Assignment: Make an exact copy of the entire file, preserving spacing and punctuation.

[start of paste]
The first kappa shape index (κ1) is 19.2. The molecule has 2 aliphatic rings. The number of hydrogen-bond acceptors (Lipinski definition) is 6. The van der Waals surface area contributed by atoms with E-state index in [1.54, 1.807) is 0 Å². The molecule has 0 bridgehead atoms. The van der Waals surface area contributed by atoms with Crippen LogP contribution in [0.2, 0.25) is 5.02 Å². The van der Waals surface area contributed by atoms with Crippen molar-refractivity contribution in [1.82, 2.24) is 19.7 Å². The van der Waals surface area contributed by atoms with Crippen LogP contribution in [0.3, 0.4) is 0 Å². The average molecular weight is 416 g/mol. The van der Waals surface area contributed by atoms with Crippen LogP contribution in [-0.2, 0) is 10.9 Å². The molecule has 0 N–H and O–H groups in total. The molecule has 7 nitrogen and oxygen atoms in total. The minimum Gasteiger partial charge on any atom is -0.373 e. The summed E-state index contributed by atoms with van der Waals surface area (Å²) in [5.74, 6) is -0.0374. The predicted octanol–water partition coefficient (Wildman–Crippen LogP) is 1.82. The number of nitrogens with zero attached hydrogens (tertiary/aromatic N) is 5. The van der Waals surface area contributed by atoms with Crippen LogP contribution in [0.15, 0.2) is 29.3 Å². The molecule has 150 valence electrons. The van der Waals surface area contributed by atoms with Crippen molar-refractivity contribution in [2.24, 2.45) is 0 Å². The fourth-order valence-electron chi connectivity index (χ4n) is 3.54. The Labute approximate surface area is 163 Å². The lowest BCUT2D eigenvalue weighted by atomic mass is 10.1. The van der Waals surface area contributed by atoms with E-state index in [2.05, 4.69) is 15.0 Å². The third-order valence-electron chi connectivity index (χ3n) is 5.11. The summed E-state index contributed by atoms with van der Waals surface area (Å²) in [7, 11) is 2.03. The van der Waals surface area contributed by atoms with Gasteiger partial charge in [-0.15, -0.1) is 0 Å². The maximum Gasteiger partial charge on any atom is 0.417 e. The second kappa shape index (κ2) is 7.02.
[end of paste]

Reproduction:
The first kappa shape index (κ1) is 19.2. The molecule has 2 aliphatic rings. The number of hydrogen-bond acceptors (Lipinski definition) is 6. The van der Waals surface area contributed by atoms with E-state index in [1.54, 1.807) is 0 Å². The molecule has 0 bridgehead atoms. The van der Waals surface area contributed by atoms with Crippen LogP contribution in [0.2, 0.25) is 5.02 Å². The van der Waals surface area contributed by atoms with Crippen molar-refractivity contribution in [1.82, 2.24) is 19.7 Å². The van der Waals surface area contributed by atoms with Crippen LogP contribution in [0.3, 0.4) is 0 Å². The average molecular weight is 416 g/mol. The van der Waals surface area contributed by atoms with Crippen LogP contribution in [-0.2, 0) is 10.9 Å². The molecule has 0 N–H and O–H groups in total. The molecule has 7 nitrogen and oxygen atoms in total. The minimum Gasteiger partial charge on any atom is -0.373 e. The summed E-state index contributed by atoms with van der Waals surface area (Å²) in [5.74, 6) is -0.0374. The predicted octanol–water partition coefficient (Wildman–Crippen LogP) is 1.82. The number of nitrogens with zero attached hydrogens (tertiary/aromatic N) is 5. The van der Waals surface area contributed by atoms with Crippen LogP contribution in [0.15, 0.2) is 29.3 Å². The molecule has 150 valence electrons. The van der Waals surface area contributed by atoms with Crippen molar-refractivity contribution in [2.24, 2.45) is 0 Å². The fourth-order valence-electron chi connectivity index (χ4n) is 3.54. The Labute approximate surface area is 163 Å². The lowest BCUT2D eigenvalue weighted by atomic mass is 10.1. The van der Waals surface area contributed by atoms with E-state index in [2.05, 4.69) is 15.0 Å². The third-order valence-electron chi connectivity index (χ3n) is 5.11. The summed E-state index contributed by atoms with van der Waals surface area (Å²) in [7, 11) is 2.03. The van der Waals surface area contributed by atoms with Gasteiger partial charge in [-0.15, -0.1) is 0 Å². The maximum Gasteiger partial charge on any atom is 0.417 e. The second kappa shape index (κ2) is 7.02.